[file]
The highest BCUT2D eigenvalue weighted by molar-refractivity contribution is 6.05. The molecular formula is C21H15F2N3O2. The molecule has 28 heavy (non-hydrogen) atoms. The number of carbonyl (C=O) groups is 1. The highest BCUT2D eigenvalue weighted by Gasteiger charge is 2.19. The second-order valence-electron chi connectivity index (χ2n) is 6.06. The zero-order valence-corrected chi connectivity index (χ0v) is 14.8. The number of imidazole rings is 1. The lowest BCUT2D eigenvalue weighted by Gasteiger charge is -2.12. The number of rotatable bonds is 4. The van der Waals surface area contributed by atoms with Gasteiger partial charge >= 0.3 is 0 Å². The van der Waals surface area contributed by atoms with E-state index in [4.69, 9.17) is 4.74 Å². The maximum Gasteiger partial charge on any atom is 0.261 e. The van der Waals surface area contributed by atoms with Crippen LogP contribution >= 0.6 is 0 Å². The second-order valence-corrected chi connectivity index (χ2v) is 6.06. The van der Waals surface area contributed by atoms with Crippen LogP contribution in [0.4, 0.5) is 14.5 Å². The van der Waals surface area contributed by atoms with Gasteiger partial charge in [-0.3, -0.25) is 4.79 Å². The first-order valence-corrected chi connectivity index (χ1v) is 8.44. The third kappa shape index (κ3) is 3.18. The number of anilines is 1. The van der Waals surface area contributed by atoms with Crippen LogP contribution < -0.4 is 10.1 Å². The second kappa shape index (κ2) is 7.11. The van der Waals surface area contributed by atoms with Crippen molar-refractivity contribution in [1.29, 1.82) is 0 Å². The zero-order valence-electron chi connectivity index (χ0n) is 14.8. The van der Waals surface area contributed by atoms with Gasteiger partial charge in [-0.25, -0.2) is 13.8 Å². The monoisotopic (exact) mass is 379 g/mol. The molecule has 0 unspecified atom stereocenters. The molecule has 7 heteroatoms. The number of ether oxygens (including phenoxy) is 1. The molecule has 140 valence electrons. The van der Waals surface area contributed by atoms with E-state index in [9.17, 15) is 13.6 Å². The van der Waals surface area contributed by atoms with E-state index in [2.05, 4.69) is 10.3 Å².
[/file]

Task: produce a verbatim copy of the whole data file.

The highest BCUT2D eigenvalue weighted by molar-refractivity contribution is 6.05. The molecular formula is C21H15F2N3O2. The molecule has 28 heavy (non-hydrogen) atoms. The number of carbonyl (C=O) groups is 1. The highest BCUT2D eigenvalue weighted by Gasteiger charge is 2.19. The second-order valence-electron chi connectivity index (χ2n) is 6.06. The zero-order valence-corrected chi connectivity index (χ0v) is 14.8. The number of imidazole rings is 1. The lowest BCUT2D eigenvalue weighted by Gasteiger charge is -2.12. The number of rotatable bonds is 4. The van der Waals surface area contributed by atoms with Gasteiger partial charge >= 0.3 is 0 Å². The van der Waals surface area contributed by atoms with E-state index in [4.69, 9.17) is 4.74 Å². The maximum Gasteiger partial charge on any atom is 0.261 e. The van der Waals surface area contributed by atoms with Crippen LogP contribution >= 0.6 is 0 Å². The second-order valence-corrected chi connectivity index (χ2v) is 6.06. The van der Waals surface area contributed by atoms with Crippen LogP contribution in [0.4, 0.5) is 14.5 Å². The van der Waals surface area contributed by atoms with Gasteiger partial charge in [-0.3, -0.25) is 4.79 Å². The first-order valence-corrected chi connectivity index (χ1v) is 8.44. The third kappa shape index (κ3) is 3.18. The number of anilines is 1. The van der Waals surface area contributed by atoms with Crippen LogP contribution < -0.4 is 10.1 Å². The second kappa shape index (κ2) is 7.11. The van der Waals surface area contributed by atoms with Crippen molar-refractivity contribution in [1.29, 1.82) is 0 Å². The zero-order valence-electron chi connectivity index (χ0n) is 14.8. The van der Waals surface area contributed by atoms with Gasteiger partial charge in [-0.25, -0.2) is 13.8 Å². The monoisotopic (exact) mass is 379 g/mol. The molecule has 0 unspecified atom stereocenters. The molecule has 7 heteroatoms. The number of ether oxygens (including phenoxy) is 1. The molecule has 140 valence electrons. The van der Waals surface area contributed by atoms with E-state index in [9.17, 15) is 13.6 Å². The van der Waals surface area contributed by atoms with E-state index in [2.05, 4.69) is 10.3 Å².